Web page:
Guidobaldo’s letters (some are copies) are scattered: Biblioteca Nazionale Centrale (Florence), MSS Galileo 15, 16, 88; Biblioteca Comunale “A. Saffi” (Forli), MSS Autografi Piancastelli Nos. 755, 1508; Archivio di Stato (Mantua), Corrispondenza Estera, E.XXVIII, 3; Biblioteca Ambrosiana (Milan), MSS D.34 inf., J.231 inf., R.121 sup.; Bodleian Library (Oxford), MS Canon. Ital. 145; Bibliothèque Nationale (Paris), MS 7218 Lat.; Biblioteca Oliveriana (Pesaro), MSS 193 Ter.; 211/ii; 426; 1580 (MS 1538 = Tasso to Guidobaldo); Archivum Pontificiae Universitatis Gregorianae (Rome), Cassetta 1, MSS 529–530; Biblioteca Comunale degli Intronati (Siena), MS K.XI.52; Biblioteca Universitaria (Urbino), MS Carità Busta 47, Fasc. 6; and Biblioteca Nazionale Marciana (Venice), MS Ital. IV, 63 (Rari V.259).

Favaro has printed the Galileo correspondence in the Opere of Galileo, vol. X; and the two Marciana letters in Due Letter. Rose, Origins, prints Ambrosiana MS J.231 inf., and Arrighi, Un grande, has six letters from Oliveriana MS 426, with the prefaces of MSS 630 and 631. Most of Le mechanice is translated in Drake and Drabkin, Mechanics. Important pages from Paris MS 10246 are in Libri, Histoire, IV, 369–398.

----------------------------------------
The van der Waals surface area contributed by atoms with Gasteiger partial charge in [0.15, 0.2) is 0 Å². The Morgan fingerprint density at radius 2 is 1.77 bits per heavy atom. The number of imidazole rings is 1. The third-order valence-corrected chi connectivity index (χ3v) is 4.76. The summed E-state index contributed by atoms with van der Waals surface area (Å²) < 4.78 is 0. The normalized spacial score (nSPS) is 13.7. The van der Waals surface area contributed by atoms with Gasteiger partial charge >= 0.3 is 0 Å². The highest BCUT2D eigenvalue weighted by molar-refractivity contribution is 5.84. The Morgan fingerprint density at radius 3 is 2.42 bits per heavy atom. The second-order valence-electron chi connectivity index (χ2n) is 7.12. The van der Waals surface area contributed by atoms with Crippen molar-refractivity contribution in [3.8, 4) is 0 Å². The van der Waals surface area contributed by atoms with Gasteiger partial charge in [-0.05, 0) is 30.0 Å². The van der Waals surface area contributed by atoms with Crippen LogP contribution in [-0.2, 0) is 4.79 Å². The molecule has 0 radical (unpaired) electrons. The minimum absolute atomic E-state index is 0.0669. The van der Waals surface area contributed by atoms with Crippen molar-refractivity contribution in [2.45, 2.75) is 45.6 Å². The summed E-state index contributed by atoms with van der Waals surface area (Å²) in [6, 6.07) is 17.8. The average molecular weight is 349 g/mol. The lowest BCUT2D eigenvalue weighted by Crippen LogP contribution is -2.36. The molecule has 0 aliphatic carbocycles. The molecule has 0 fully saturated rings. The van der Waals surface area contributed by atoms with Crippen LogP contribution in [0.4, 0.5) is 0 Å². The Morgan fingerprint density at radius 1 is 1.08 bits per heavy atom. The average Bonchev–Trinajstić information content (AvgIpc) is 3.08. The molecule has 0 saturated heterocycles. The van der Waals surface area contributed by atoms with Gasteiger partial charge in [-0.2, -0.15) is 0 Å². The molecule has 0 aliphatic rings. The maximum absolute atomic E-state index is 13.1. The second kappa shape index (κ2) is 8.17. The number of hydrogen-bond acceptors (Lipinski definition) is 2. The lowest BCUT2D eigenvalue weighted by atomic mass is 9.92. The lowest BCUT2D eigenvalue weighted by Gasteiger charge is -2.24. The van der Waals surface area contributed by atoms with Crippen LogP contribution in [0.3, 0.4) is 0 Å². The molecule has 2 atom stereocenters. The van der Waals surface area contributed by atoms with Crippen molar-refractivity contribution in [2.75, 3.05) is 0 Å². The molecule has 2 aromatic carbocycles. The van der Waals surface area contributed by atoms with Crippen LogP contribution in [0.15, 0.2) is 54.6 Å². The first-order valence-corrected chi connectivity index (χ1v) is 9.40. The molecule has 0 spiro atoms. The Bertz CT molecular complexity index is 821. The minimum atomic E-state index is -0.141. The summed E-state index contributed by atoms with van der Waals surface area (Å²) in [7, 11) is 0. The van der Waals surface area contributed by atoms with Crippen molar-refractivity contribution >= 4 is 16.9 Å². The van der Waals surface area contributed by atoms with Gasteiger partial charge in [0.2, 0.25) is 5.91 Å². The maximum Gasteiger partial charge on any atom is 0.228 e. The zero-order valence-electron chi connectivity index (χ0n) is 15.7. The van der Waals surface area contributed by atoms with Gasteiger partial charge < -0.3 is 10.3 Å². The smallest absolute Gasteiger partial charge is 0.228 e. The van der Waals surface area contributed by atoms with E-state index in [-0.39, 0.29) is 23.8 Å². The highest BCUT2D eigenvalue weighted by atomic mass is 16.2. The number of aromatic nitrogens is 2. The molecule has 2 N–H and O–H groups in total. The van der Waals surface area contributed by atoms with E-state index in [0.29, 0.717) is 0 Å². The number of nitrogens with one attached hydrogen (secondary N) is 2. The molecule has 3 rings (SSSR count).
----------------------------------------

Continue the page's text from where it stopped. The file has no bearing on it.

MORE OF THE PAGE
II. Secondary Literature. A bibliog. is in Paul Lawrence Rose, “Materials for a Scientific Biography of Guidobaldo del Monte,” in Actes du Xlle congrès international d’histoire des sciences, Paris, 1968, 12 (1971), 69–72. The earliest biography is the short note by Guidobaldo’s friend Bernardino Baldi, Cronica de’ matematici (Urbino, 1707), 145–147. Baldi’s full Vita has disappeared. Giuseppe Mamiani, Elogi storici di Federico Commandino, G. Ubaldo del Monte… (Pesaro, 1828), is informative, although few references are given. The Guidobaldo section was earlier published in the Giornale arcadico, vols. IX, X (Senigallia, 1821). The 1828 ed. is reprinted in Mamiani, Opuscoli scientifici (Florence, 1845).

On Guidobaldo’s mechanics see Antonio Favaro, “Due lettere inedite di Guidobaldo del Monte a Giacomo Conlarini,” in Atti del Istituto veneto di scienze, lettere ed arti, 59 (1899– 1900), 303–312. Pierre Duhem, Les origines de la statique, I (Paris, 1905), 209–226, was very critical of Guidobaldo. Stillman Drake and I. E. Drabkin, Mechanics in Sixteenth Century Italy (Madison, Wis., 1969), 44–52 and passim, are more favorably disposed.

Guidobaldo’s astronomical interests are illustrated in Gino Arrighi, “Un grande scienziato italiano; Guidobaldo dal Monte…,” in Atti dell’ Accademia lucchese di scienze, lettere ed arti, n.s. 12 (1965), 183–199.

For mathematical instruments see Paul Lawrence Rose, “The Origins of the Proportional Compass,” in Physis, 10 (1968), 54–69, and “Renaissance Italian Methods of Drawing the Ellipse and Related Curves,” in Physis, 12 (1970), 371–404.

See also Guillaume Libri, Histoire des sciences mathématiques en Italie, IV (Paris, 1841), 79–84, 369–398; and Antonio Favaro, “Galileo e Guidobaldo del Monte,” (Scampoli Galileani 146), in Atti dell’ Accadetnia di scienze, lettere ed arti di Padova, 30 (1914), 54–61.

Paul Lawrence Rose